Adding spice – and sometimes frustration – to the proceedings are action cards, which are mixed into the three main decks. These actions can be used immediately upon acquisition, or saved for future rounds. They provide a wide range of special abilities. Some allow players to preserve the specified number of commodities from round-to-round. Others allow players to acquire commodities and load them directly into their warehouse, albeit at a hefty price. There are some which allow players to swap resources with another player’s warehouse, while some allow the player to sell commodities for three guilders apiece. This latter card is particularly powerful when the end of a round is approaching and a player has a handful of commodities. Only one action card can be played per player turn, and the proper timing of their use can be critical.
The game ends at the end of a round when one player has acquired 50-points or more worth of ships. This generally takes three rounds, which takes about 1 ¼ - 1 ½ hour to play to completion. Some have complained that this is a tad bit long, and I reluctantly agree. The game lasts just a smidgen longer than I feel it should, but this could easily be corrected by reducing the number of victory points required to end the game.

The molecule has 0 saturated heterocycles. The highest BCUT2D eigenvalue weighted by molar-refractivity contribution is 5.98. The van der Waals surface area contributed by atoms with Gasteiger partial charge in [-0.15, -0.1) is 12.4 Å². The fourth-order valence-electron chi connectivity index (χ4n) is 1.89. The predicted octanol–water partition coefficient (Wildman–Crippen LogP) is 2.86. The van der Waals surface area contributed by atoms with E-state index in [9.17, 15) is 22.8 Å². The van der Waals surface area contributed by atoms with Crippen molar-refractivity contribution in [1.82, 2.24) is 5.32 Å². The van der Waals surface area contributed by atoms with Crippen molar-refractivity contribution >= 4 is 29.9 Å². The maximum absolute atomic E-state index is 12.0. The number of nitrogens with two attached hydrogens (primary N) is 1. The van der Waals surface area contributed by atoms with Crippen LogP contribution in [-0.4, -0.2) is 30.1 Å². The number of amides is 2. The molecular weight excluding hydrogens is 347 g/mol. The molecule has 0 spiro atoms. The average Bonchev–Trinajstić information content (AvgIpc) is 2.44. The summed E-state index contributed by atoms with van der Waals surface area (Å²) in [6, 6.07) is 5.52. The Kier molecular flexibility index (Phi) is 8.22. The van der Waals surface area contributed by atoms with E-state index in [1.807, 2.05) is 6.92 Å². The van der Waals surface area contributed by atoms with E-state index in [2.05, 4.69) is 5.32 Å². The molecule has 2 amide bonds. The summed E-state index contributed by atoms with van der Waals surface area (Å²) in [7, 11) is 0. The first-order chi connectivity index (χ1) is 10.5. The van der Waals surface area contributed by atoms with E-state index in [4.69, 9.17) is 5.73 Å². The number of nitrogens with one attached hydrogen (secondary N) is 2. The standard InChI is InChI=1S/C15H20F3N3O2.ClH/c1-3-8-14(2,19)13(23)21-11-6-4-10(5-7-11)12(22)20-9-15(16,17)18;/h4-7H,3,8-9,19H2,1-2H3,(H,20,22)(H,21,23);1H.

I must admit that I have been disappointed with numerous Phalanx titles. Many of them seem lacking in excitement or challenge. Fortunately, Before the Wind does not suffer from this condition. I find the game to be filled with important decisions, many of which require proper timing and clever manipulation. The method of challenging the selection of cards is quite clever, and rife with opportunity for clever play. For example, if an opponent has his warehouse loaded and appears ready to fulfill a ship’s requirements, the player can opt to not reveal any shipping cards, thus denying that opponent the chance to ship. On the other hand, revealing a shipping card may well be enough enticement to prevent him from attempting to steal the card you desire. Further, the astute player will keep abreast of the financial situation of his opponents, and use this knowledge to his advantage when making offers or when attempting to prevent an opponent from securing a particular card. Careful observation, proper timing, and clever play are all required to achieve success and victory. Sure, luck plays a role, but it is a small one. Victory will generally go to the player who best executes his plan and takes advantage of the opportunities that arise.
Before the Wind is a fine design, filled with tension, time pressure and important decisions. It is one of the better releases from Phalanx games, and an impressive debut from Thorsten Landsvogt. If Before the Wind is any indication, he has a bright future as a game designer.